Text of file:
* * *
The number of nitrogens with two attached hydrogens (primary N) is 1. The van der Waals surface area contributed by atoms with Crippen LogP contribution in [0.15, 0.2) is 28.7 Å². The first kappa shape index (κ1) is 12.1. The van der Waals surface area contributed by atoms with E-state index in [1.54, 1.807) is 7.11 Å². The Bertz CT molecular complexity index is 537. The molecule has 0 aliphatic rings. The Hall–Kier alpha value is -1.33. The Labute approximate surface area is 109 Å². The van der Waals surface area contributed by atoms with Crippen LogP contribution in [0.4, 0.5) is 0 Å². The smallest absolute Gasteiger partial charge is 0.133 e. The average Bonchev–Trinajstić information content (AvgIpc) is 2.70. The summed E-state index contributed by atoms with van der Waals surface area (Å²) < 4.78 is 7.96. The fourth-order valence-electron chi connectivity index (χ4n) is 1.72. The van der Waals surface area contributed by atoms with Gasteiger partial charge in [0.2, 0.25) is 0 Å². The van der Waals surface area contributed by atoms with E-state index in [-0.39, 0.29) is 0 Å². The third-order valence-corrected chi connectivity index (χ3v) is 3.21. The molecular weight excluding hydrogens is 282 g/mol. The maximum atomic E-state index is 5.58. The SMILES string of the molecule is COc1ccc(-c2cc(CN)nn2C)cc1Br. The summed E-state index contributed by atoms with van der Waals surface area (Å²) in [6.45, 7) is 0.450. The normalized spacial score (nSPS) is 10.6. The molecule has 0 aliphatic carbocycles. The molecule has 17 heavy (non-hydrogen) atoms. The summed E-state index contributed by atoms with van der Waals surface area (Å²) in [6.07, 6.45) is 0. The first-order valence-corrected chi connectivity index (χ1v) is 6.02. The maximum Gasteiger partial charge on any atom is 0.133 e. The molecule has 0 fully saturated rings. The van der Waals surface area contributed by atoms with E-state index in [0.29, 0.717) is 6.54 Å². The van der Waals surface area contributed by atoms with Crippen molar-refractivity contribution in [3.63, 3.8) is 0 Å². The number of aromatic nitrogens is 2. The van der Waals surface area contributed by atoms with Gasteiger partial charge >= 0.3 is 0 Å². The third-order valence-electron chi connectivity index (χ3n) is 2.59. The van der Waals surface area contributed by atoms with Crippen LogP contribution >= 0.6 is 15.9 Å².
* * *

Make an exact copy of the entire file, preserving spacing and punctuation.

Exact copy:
The number of nitrogens with two attached hydrogens (primary N) is 1. The van der Waals surface area contributed by atoms with Crippen LogP contribution in [0.15, 0.2) is 28.7 Å². The first kappa shape index (κ1) is 12.1. The van der Waals surface area contributed by atoms with E-state index in [1.54, 1.807) is 7.11 Å². The Bertz CT molecular complexity index is 537. The molecule has 0 aliphatic rings. The Hall–Kier alpha value is -1.33. The Labute approximate surface area is 109 Å². The van der Waals surface area contributed by atoms with Crippen LogP contribution in [0.4, 0.5) is 0 Å². The smallest absolute Gasteiger partial charge is 0.133 e. The average Bonchev–Trinajstić information content (AvgIpc) is 2.70. The summed E-state index contributed by atoms with van der Waals surface area (Å²) < 4.78 is 7.96. The fourth-order valence-electron chi connectivity index (χ4n) is 1.72. The van der Waals surface area contributed by atoms with Gasteiger partial charge in [0.2, 0.25) is 0 Å². The van der Waals surface area contributed by atoms with E-state index in [-0.39, 0.29) is 0 Å². The third-order valence-corrected chi connectivity index (χ3v) is 3.21. The molecular weight excluding hydrogens is 282 g/mol. The maximum atomic E-state index is 5.58. The SMILES string of the molecule is COc1ccc(-c2cc(CN)nn2C)cc1Br. The summed E-state index contributed by atoms with van der Waals surface area (Å²) in [6.45, 7) is 0.450. The normalized spacial score (nSPS) is 10.6. The molecule has 0 aliphatic carbocycles. The molecule has 17 heavy (non-hydrogen) atoms. The summed E-state index contributed by atoms with van der Waals surface area (Å²) in [6.07, 6.45) is 0. The first-order valence-corrected chi connectivity index (χ1v) is 6.02. The maximum Gasteiger partial charge on any atom is 0.133 e. The molecule has 0 fully saturated rings. The van der Waals surface area contributed by atoms with E-state index in [0.29, 0.717) is 6.54 Å². The van der Waals surface area contributed by atoms with Crippen molar-refractivity contribution in [3.63, 3.8) is 0 Å². The number of aromatic nitrogens is 2. The van der Waals surface area contributed by atoms with Gasteiger partial charge >= 0.3 is 0 Å². The third-order valence-electron chi connectivity index (χ3n) is 2.59. The van der Waals surface area contributed by atoms with Crippen LogP contribution >= 0.6 is 15.9 Å².